Oct 5, 2022 - Politics & Policy

DeSantis ramps up crusade against media on heels of Biden visit

Florida Gov. Ron DeSantis speaks to supporters at a campaign stop on Aug. 24, 2022.

Florida Gov. Ron DeSantis speaks to supporters at a campaign stop on Aug. 24, 2022. Photo: Paul Hennessy/SOPA Images/LightRocket via Getty Images

Florida Gov. Ron DeSantis (R) criticized the "national regime media" in an interview published on the heels of President Biden's visit on Wednesday to survey the damage from Hurricane Ian.

Why it matters: The trip, which the White House has said will be "above politics," comes as DeSantis has steered clear of his usual provocations — against Biden and the media — as the hurricane has battered his state.

The big picture: He's invoked a conciliatory tone during the storm, saying that he was "thankful" for the Biden administration's assistance and that "we all need to work together, regardless of party lines."

  • "At the end of the day, I view this as something that you’ve got folks that are in need, and local, federal and state, we have a need to work together,” DeSantis said at a briefing last week, AP reports.
  • It's a shift from the rising conservative star, who has sparred with Biden on numerous issues and said earlier this year that Biden "hates Florida" and has assailed the administration's COVID-19 policies.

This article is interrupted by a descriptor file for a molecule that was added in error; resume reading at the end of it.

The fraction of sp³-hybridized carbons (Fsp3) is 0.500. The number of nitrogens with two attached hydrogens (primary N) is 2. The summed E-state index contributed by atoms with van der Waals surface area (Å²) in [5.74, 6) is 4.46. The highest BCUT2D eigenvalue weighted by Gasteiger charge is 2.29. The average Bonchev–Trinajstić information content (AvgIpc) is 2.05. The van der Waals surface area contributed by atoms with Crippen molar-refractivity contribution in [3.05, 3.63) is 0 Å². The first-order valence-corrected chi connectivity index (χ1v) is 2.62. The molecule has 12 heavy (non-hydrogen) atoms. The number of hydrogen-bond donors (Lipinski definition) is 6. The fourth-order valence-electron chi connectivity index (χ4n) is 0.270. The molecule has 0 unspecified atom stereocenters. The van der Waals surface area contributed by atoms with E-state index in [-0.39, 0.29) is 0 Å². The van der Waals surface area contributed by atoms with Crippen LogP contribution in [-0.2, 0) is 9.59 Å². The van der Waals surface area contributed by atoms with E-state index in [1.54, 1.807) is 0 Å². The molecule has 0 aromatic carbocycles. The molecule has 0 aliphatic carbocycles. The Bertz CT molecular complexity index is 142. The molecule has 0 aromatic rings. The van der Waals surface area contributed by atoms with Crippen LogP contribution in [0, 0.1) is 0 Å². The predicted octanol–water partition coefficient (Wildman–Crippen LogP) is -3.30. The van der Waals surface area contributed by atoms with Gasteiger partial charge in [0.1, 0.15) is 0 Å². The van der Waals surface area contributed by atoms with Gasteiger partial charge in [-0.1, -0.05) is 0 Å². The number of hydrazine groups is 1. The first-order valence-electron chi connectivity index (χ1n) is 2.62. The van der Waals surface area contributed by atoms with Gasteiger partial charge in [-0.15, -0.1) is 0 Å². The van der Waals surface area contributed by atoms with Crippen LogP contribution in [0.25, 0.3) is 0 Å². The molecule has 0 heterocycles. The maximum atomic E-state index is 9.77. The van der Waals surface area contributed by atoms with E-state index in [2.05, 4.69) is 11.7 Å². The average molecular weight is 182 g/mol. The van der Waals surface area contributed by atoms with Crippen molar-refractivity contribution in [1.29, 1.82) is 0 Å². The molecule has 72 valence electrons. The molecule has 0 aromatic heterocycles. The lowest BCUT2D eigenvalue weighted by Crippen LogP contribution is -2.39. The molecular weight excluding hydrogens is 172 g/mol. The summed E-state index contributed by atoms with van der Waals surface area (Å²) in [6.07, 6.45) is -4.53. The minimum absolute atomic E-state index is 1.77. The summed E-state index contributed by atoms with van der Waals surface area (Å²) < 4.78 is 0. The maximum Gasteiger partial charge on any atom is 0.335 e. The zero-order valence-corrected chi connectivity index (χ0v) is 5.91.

Yes, but: The Republican governor, a potential 2024 nominee, in an interview with Florida's Voice resumed his combative tone with the press, saying that the "national regime media" wanted the hurricane to hit Tampa, "because they thought that'd be worse for Florida."

  • "That's how these people think. They don't care about the people of this state, they don't care about the people of this community. They want to use storms and destruction from storms as a way to advance their agenda," he said.
  • "If they can use it to pursue their political agenda, they will do it."
  • DeSantis' office did not immediately respond to an Axios request for comment.

Between the lines: DeSantis has explained his approach towards the "corporate media" as something that "you've got to fight back against," the New York Times reports.

  • "Too long, for many of these Republicans, they would always defer to the corporate media," DeSantis said during an interview on the conservative podcast "Ruthless."
  • "They would try to impress the corporate media. Don't work with them. You've got to beat them. You’ve got to fight back against them."
  • Twitter also once suspended the account of DeSantis' press secretary for violating rules on "abusive behavior."
  • In one tweet aimed at the Associated Press that has since been deleted, press secretary Christina Pushaw wrote, "Drag them," referring to the outlet

What to watch: It remains to be seen which tone DeSantis, who is facing a re-election fight in November, invokes over the next several weeks — and beyond.

  • "He’s just got to get the job done," Richard Conley, a University of Florida political science professor, told the AP.
  • "The question will be: Going forward, does he look very statesmanlike? Does this help him with an eventual 2024 run? I don’t know, it remains to be seen."

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